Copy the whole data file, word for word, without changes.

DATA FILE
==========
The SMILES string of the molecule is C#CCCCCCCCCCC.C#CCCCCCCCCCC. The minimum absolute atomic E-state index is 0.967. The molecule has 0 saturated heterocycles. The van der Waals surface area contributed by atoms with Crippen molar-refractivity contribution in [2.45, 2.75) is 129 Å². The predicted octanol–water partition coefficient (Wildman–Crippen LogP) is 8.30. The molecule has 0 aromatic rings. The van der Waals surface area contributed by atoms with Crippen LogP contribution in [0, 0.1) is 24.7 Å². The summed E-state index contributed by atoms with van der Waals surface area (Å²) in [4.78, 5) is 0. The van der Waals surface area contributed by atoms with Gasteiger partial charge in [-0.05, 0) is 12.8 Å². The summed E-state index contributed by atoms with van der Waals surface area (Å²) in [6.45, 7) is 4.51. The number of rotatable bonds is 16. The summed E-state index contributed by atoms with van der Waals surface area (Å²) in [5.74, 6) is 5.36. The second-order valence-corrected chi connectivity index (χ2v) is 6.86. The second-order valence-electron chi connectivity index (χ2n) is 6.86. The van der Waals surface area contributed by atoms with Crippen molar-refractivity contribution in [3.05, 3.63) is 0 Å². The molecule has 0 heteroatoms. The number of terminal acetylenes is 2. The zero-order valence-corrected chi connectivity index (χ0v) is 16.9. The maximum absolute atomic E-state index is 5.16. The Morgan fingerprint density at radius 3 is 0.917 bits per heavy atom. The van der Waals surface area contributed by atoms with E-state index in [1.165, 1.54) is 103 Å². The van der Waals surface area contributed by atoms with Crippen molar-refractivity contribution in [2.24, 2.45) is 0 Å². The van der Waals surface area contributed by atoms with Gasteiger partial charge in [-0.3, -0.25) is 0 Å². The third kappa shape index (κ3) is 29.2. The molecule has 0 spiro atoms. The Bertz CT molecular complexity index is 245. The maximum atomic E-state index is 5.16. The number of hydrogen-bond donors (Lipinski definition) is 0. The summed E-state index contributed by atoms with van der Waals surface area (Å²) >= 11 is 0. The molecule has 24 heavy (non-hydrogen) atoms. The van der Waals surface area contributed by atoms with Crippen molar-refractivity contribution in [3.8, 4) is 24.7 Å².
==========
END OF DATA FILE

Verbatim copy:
The SMILES string of the molecule is C#CCCCCCCCCCC.C#CCCCCCCCCCC. The minimum absolute atomic E-state index is 0.967. The molecule has 0 saturated heterocycles. The van der Waals surface area contributed by atoms with Crippen molar-refractivity contribution in [2.45, 2.75) is 129 Å². The predicted octanol–water partition coefficient (Wildman–Crippen LogP) is 8.30. The molecule has 0 aromatic rings. The van der Waals surface area contributed by atoms with Crippen LogP contribution in [0, 0.1) is 24.7 Å². The summed E-state index contributed by atoms with van der Waals surface area (Å²) in [4.78, 5) is 0. The van der Waals surface area contributed by atoms with Gasteiger partial charge in [-0.05, 0) is 12.8 Å². The summed E-state index contributed by atoms with van der Waals surface area (Å²) in [6.45, 7) is 4.51. The number of rotatable bonds is 16. The summed E-state index contributed by atoms with van der Waals surface area (Å²) in [5.74, 6) is 5.36. The second-order valence-corrected chi connectivity index (χ2v) is 6.86. The second-order valence-electron chi connectivity index (χ2n) is 6.86. The van der Waals surface area contributed by atoms with Crippen molar-refractivity contribution in [3.05, 3.63) is 0 Å². The molecule has 0 heteroatoms. The number of terminal acetylenes is 2. The zero-order valence-corrected chi connectivity index (χ0v) is 16.9. The maximum absolute atomic E-state index is 5.16. The Morgan fingerprint density at radius 3 is 0.917 bits per heavy atom. The van der Waals surface area contributed by atoms with E-state index in [1.165, 1.54) is 103 Å². The van der Waals surface area contributed by atoms with Crippen molar-refractivity contribution in [2.24, 2.45) is 0 Å². The van der Waals surface area contributed by atoms with Gasteiger partial charge in [-0.3, -0.25) is 0 Å². The third kappa shape index (κ3) is 29.2. The molecule has 0 spiro atoms. The Bertz CT molecular complexity index is 245. The maximum atomic E-state index is 5.16. The number of hydrogen-bond donors (Lipinski definition) is 0. The summed E-state index contributed by atoms with van der Waals surface area (Å²) >= 11 is 0. The molecule has 24 heavy (non-hydrogen) atoms. The van der Waals surface area contributed by atoms with Crippen molar-refractivity contribution in [3.8, 4) is 24.7 Å².